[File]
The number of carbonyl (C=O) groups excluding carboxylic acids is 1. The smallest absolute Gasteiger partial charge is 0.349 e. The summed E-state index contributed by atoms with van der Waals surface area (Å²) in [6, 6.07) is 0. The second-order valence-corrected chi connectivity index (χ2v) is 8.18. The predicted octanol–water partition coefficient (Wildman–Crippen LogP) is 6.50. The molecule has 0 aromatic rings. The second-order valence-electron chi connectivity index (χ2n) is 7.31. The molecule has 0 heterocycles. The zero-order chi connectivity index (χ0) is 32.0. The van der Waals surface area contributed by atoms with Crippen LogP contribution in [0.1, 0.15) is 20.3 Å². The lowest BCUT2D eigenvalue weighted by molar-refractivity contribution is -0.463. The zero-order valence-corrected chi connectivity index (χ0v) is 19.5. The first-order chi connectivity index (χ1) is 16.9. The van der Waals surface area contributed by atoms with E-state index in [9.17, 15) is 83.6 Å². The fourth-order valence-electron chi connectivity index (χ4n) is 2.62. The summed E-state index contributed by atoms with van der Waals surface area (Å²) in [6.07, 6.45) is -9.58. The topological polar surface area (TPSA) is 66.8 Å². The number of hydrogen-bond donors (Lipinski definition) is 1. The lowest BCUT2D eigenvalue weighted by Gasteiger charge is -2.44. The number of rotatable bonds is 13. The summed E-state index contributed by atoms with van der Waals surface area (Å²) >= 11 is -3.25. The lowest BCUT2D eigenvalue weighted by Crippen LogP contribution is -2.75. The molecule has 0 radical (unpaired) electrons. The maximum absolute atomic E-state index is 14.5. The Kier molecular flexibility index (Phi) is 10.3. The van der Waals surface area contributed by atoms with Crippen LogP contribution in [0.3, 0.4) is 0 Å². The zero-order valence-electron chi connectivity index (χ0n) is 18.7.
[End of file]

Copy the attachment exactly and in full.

The number of carbonyl (C=O) groups excluding carboxylic acids is 1. The smallest absolute Gasteiger partial charge is 0.349 e. The summed E-state index contributed by atoms with van der Waals surface area (Å²) in [6, 6.07) is 0. The second-order valence-corrected chi connectivity index (χ2v) is 8.18. The predicted octanol–water partition coefficient (Wildman–Crippen LogP) is 6.50. The molecule has 0 aromatic rings. The second-order valence-electron chi connectivity index (χ2n) is 7.31. The molecule has 0 heterocycles. The zero-order chi connectivity index (χ0) is 32.0. The van der Waals surface area contributed by atoms with Crippen LogP contribution in [0.1, 0.15) is 20.3 Å². The lowest BCUT2D eigenvalue weighted by molar-refractivity contribution is -0.463. The zero-order valence-corrected chi connectivity index (χ0v) is 19.5. The first-order chi connectivity index (χ1) is 16.9. The van der Waals surface area contributed by atoms with E-state index in [9.17, 15) is 83.6 Å². The fourth-order valence-electron chi connectivity index (χ4n) is 2.62. The summed E-state index contributed by atoms with van der Waals surface area (Å²) in [6.07, 6.45) is -9.58. The topological polar surface area (TPSA) is 66.8 Å². The number of hydrogen-bond donors (Lipinski definition) is 1. The lowest BCUT2D eigenvalue weighted by Gasteiger charge is -2.44. The number of rotatable bonds is 13. The summed E-state index contributed by atoms with van der Waals surface area (Å²) >= 11 is -3.25. The lowest BCUT2D eigenvalue weighted by Crippen LogP contribution is -2.75. The molecule has 0 radical (unpaired) electrons. The maximum absolute atomic E-state index is 14.5. The Kier molecular flexibility index (Phi) is 10.3. The van der Waals surface area contributed by atoms with Crippen LogP contribution in [0.3, 0.4) is 0 Å². The zero-order valence-electron chi connectivity index (χ0n) is 18.7.